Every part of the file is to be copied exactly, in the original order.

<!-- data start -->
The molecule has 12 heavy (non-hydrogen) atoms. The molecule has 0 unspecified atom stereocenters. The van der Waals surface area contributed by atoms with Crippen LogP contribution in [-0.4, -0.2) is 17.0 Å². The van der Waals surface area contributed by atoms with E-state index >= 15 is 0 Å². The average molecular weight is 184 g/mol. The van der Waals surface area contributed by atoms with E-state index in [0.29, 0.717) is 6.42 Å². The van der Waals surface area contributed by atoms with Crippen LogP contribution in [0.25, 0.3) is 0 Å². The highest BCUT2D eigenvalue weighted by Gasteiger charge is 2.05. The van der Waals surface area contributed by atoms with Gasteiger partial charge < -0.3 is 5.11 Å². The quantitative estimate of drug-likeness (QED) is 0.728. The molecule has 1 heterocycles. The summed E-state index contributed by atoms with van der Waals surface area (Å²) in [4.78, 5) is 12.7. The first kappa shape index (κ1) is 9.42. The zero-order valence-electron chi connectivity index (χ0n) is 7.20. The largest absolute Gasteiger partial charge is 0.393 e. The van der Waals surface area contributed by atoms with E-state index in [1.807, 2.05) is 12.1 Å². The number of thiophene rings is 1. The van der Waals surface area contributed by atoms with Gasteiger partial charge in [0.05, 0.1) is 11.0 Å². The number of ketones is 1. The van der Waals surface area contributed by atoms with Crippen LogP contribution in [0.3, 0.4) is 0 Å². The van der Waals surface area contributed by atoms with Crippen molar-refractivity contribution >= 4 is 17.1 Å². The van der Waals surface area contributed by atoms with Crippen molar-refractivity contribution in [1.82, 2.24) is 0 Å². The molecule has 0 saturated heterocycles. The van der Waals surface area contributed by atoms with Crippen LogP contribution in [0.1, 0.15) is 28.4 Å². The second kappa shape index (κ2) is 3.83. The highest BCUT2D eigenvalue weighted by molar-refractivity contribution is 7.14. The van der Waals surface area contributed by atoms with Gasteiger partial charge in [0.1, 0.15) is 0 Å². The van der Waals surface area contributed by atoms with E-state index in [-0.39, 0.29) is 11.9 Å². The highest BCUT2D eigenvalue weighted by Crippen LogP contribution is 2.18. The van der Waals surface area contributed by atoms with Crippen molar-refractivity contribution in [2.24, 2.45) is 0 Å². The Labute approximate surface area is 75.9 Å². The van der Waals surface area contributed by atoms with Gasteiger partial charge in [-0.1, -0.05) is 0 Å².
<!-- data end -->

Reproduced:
The molecule has 12 heavy (non-hydrogen) atoms. The molecule has 0 unspecified atom stereocenters. The van der Waals surface area contributed by atoms with Crippen LogP contribution in [-0.4, -0.2) is 17.0 Å². The van der Waals surface area contributed by atoms with E-state index >= 15 is 0 Å². The average molecular weight is 184 g/mol. The van der Waals surface area contributed by atoms with E-state index in [0.29, 0.717) is 6.42 Å². The van der Waals surface area contributed by atoms with Crippen LogP contribution in [0.25, 0.3) is 0 Å². The highest BCUT2D eigenvalue weighted by Gasteiger charge is 2.05. The van der Waals surface area contributed by atoms with Gasteiger partial charge < -0.3 is 5.11 Å². The quantitative estimate of drug-likeness (QED) is 0.728. The molecule has 1 heterocycles. The summed E-state index contributed by atoms with van der Waals surface area (Å²) in [4.78, 5) is 12.7. The first kappa shape index (κ1) is 9.42. The zero-order valence-electron chi connectivity index (χ0n) is 7.20. The largest absolute Gasteiger partial charge is 0.393 e. The van der Waals surface area contributed by atoms with E-state index in [1.807, 2.05) is 12.1 Å². The number of thiophene rings is 1. The van der Waals surface area contributed by atoms with Gasteiger partial charge in [0.05, 0.1) is 11.0 Å². The number of ketones is 1. The van der Waals surface area contributed by atoms with Crippen LogP contribution in [0.3, 0.4) is 0 Å². The van der Waals surface area contributed by atoms with Crippen molar-refractivity contribution >= 4 is 17.1 Å². The van der Waals surface area contributed by atoms with Crippen molar-refractivity contribution in [1.82, 2.24) is 0 Å². The molecule has 0 saturated heterocycles. The van der Waals surface area contributed by atoms with Crippen LogP contribution in [0.1, 0.15) is 28.4 Å². The second kappa shape index (κ2) is 3.83. The highest BCUT2D eigenvalue weighted by molar-refractivity contribution is 7.14. The van der Waals surface area contributed by atoms with Gasteiger partial charge in [0.1, 0.15) is 0 Å². The van der Waals surface area contributed by atoms with E-state index in [-0.39, 0.29) is 11.9 Å². The highest BCUT2D eigenvalue weighted by Crippen LogP contribution is 2.18. The van der Waals surface area contributed by atoms with Crippen molar-refractivity contribution in [2.24, 2.45) is 0 Å². The Labute approximate surface area is 75.9 Å². The van der Waals surface area contributed by atoms with Gasteiger partial charge in [-0.1, -0.05) is 0 Å².